Welcome to the club, this is probably one of the things that we’ve collectively spilled the most time and thought on …
I’m not sure I understand why < is not total order.
It’s the usual culprit—
NaN—with the following behavior mandated by IEEE 754 and implemented in most other programming languages:
julia> NaN <= NaN
julia> NaN < 0
julia> NaN > 0
I further understand that IEEE standard wants
pz, and I further understand that I am binning
IEEE defines two different orderings: a “normal ordering” and a “total ordering”. Julia’s
< implement the normal ordering while
isless roughly implement the total ordering (we deviate on NaNs, which
isless treat as equal to each other and all larger than
Inf, regardless of sign bit).
I also read that
== was not an equivalence operator (in Julia) because of the way it treated NaNs (or maybe it was because of the IEEE standard way of dealing with NaN).
Yes, this is part of the IEEE spec for the “normal” equality relation.
Mathematica treats that symptom by making the statement
NaN == NaN return
That’s very tempting and I’ve proposed it myself sometimes. The big issue is that there are a lot of pre-existing numerical codes in C, Fortran and other languages out there which behave according to the IEEE standard and if we do this, porting that code will be a massive trap since it will silently do something very different than was intended.
If we were starting afresh and didn’t care about IEEE or the existing code in the world, it would certainly make sense to make
< a total ordering. Not having NaN or -0.0 would also be better than having them, imo. There must be better ways to express the things they’re useful for than throwing the most basic properties of the real numbers as an ordering out the window.
I compared R, Matlab, Mathematica, Julia, and MSVC C++.
Julia, Matlab and C++ should all behave in the same fashion—as recommended by IEEE 754. R has NA value in every type and mostly treats NaN as if it were NA, which means it behaves according to three-value-logic. Mathematica takes the “to hell with IEEE 754” approach and makes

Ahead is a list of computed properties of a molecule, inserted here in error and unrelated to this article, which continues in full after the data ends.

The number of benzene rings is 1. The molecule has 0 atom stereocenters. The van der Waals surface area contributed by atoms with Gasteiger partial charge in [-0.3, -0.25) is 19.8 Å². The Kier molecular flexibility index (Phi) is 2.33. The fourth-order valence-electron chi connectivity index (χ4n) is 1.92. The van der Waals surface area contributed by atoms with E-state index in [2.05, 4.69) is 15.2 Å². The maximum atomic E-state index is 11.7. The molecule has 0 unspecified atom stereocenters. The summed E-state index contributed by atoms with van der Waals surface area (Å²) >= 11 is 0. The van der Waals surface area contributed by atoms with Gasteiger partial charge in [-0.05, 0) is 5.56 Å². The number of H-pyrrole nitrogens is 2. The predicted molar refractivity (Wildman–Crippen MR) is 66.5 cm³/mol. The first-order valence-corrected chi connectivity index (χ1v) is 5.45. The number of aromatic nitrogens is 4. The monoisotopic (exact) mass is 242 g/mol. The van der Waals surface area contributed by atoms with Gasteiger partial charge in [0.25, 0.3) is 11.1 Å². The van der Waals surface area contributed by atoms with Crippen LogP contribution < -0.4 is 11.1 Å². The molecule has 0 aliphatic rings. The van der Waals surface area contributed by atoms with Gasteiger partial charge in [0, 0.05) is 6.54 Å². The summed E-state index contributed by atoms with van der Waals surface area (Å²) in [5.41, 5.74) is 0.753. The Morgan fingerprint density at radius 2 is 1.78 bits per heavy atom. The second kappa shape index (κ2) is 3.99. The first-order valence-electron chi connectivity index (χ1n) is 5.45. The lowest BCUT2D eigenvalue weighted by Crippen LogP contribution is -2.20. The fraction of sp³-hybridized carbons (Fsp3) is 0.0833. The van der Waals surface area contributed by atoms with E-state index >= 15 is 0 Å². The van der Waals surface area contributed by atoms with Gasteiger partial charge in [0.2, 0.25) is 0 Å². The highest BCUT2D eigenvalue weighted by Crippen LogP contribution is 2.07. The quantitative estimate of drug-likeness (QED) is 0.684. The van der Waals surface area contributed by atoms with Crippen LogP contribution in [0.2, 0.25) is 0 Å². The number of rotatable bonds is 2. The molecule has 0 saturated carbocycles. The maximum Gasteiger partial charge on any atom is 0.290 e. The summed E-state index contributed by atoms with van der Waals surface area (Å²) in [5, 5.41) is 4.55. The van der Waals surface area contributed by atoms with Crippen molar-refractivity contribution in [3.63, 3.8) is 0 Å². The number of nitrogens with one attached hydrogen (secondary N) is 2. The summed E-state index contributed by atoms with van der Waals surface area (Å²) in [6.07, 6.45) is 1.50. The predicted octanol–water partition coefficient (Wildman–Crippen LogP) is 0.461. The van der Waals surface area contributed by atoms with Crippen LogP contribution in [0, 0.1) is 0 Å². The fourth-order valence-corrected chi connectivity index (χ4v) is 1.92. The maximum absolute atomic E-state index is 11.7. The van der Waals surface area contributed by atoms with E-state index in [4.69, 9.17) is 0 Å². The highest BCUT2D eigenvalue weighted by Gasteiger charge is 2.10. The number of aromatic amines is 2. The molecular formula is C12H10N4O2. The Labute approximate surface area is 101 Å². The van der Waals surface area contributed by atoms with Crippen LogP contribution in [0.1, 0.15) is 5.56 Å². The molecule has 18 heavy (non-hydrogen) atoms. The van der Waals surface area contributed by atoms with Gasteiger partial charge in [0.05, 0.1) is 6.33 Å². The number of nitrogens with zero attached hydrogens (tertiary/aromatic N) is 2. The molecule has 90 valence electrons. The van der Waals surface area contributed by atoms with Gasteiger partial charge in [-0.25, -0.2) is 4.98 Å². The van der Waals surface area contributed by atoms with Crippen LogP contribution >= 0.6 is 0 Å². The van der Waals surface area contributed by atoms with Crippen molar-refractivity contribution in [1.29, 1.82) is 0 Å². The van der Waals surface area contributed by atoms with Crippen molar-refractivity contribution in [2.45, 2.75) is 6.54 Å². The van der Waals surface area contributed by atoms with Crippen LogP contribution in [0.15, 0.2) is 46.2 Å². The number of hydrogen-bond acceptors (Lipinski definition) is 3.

== a proper ordering on floating-point (it probably takes a performance hit for this, as does R for its behavior).
Of the languages I looked at only Julia has resolved to define new behavior that is inconsistent with the user facing functions
Most of them do not provide a generic user-extensible mechanisms for equality and sorting with built-in defaults for floats. If they did, they would face the same difficult choices as we do.
All except Julia hash -0.0 and 0.0 as a single key.
Most of these languages don’t have a default dict implementation, so it’s unclear to me how you’d determine that.
All the languages I tested except Julia sort -0.0 intermixed 0.0 (the sign bit is there but masked for display in some languages),
We could certainly do that and make
isequal(-0.0, 0.0) true and make -0.0 and 0.0 hash the same. That would eliminate one discrepancy between
== but unless we’re willing to throw IEEE out the door, we still can’t get rid of
isless entirely. Is your goal here to get rid of the extra pair of functions or just to make negative and positive zero hash the same? Making -0.0 and 0.0 sort and hash the same would be relatively doable. Getting rid of
isless would be much more disruptive. The single biggest issue would probably be that we’d suddenly have
x ≤ NaN for every floating point
x which would potentially introduce a lot of breakage.